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Appendix A Dataset Details
In Section 5.2, VAEs are modified with GBF approximate posteriors to model four datasets: Freyfaces333https://github.com/y0ast/Variational-Autoencoder/blob/master/freyfaces.pkl, Caltech 101 Silhouettes444https://people.cs.umass.edu/~marlin/data/caltech101_silhouettes_28_split1.mat , Omniglot555https://github.com/yburda/iwae/tree/master/datasets/OMNIGLOT , and statically binarized MNIST666http://yann.lecun.com/exdb/mnist/ . Details of these datasets are given below.
The Freyfaces dataset contains 1965 gray-scale images of size portraying one man’s face in a variety of emotional expressions. Following van den Berg et al., we randomly split the dataset into 1565 training, 200 validation, and 200 test set images.
The Caltech 101 Silhouettes dataset contains 4100 training, 2264 validation, and 2307 test set images. Each image portrays the black and white silhouette of one of 101 objects, and is of size . As van den Berg et al. note, there is a large variety of objects relative to the training set size, resulting in a particularly difficult modeling challenge.
The Omniglot dataset contains 23000 training, 1345 validation, and 8070 test set images. Each image portrays one of 1623 hand-written characters from 50 different alphabets, and is of size . Images in Omniglot are dynamically binarized.
Finally, the MNIST dataset contains 50000 training, 10000 validation, and 10000 test set images. Each image is a binary, and portrays a hand-written digit.
Appendix B Model Architectures
In Section 5.2, we compute results on real datasets for the VAE and VAEs with a flow-based approximate posterior. In each model we use convolutional layers, where convolutional layers follow the PyTorch convention . The encoder of these networks contains the following layers:
where is a kernel size,
is a padding size, and
is a stride size. The final convolutional layer is followed by a fully-connected layer that outputs parameters for the diagonal Gaussian distribution and amortized parameters of the flows (depending on model).
Similarly, the decoder mirrors the encoder using the following transposed convolutions:
where is an outer padding. The decoders final layer is passed to standard 2-dimensional convolutional layer to reconstruction the output — whereas the other convolutional layers listed above implement a gated action function:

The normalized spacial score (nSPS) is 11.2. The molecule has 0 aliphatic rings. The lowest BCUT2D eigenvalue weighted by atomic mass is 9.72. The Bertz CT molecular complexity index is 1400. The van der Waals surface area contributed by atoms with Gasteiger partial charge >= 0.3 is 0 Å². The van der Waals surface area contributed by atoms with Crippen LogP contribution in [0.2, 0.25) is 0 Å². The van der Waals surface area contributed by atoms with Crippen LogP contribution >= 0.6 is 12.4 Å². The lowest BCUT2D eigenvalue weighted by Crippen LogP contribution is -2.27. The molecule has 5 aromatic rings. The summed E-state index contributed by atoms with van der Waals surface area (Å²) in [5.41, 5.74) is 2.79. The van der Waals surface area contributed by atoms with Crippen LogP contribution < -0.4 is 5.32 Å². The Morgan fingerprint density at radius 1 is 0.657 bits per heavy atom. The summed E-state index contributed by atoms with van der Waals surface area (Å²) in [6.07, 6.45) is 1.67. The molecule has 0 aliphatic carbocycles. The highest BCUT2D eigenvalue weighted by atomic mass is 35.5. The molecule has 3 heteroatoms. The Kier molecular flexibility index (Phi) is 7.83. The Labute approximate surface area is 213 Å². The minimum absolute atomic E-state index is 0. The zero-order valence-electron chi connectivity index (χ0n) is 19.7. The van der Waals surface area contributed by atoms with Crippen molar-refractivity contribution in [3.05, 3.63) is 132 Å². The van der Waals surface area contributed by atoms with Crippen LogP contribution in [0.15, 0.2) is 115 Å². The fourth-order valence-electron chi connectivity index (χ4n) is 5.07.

where and are inputs and outputs of the -th layer, respectively, are weights of the -th layer, denote biases, is the convolution operator,
is the sigmoid activation function, andis an element-wise product.
Appendix C ELBO’s Approximate Posterior with GBF
Augmenting a flow-based variational posterior with gradient boosting changes corresponding ELBO term. In order to clarify the derivation of the approximate posterior term we provide details on computing expectations of flow objects and mixtures.
() Expectations w.r.t. a Mixture.
Let be a gradient boosted flow and consider any function . Then the expectation:
where (a) holds because is a finite convex combination, and reflects integrating over the choice of mixture component for each sample . Thus, the expectation of a function w.r.t. a mixture model is equivalent to a convex combination of expectations w.r.t. each component distribution .
() Expectations w.r.t. a Flow Transformation.
Recall that expectations w.r.t. a flow transformation can be written as w.r.t. a base distribution. Specifically, let be a function of , and some approximate posterior component whose density transformation is a flow of length . Then the transformed sample is computed by: . Moreover, by the Law of the Unconscious Statistician (LOTUS), the expectation of w.r.t. is:
In other words, we can write the expectation w.r.t. an unknown density as an expectation w.r.t. the base distribution if given the flow transformations .
GBF Approximate Posterior Term.
From () and () above, it follows that the GBF approximate posterior term can be expanded as:
where denotes the Jacobian term for component ’s density transformation . The final step highlights how every component shares the same base distribution, and samples from this base distribution are transformed by the components. Thus, the sum over component indices — which integrates over the choice in mixture component for each sample, only applies to the change of variables term.
Appendix D Reparameterization Trick with GBF
In (a) the approximate posterior has been expanded following (C), and (b) follows by rewriting the expectation in terms of random noise and defining . Under the reparameterization, the gradient and expectation operators are commutative, and we can form a simple Monte Carlo estimator . Finally, the functional gradient of w.r.t at is:
Appendix E Derivation of Component Weights
After has been estimated, the mixture model still needs to estimate . Recall that can be written as the convex combination:
the objective function can be written as a function of :
The above expression can be used in a black-box line search method or, as we have done, in a stochastic gradient descent algorithm. Toward that end, taking gradient of (E) w.r.t. yields the component weight updates shown in Section 3.3.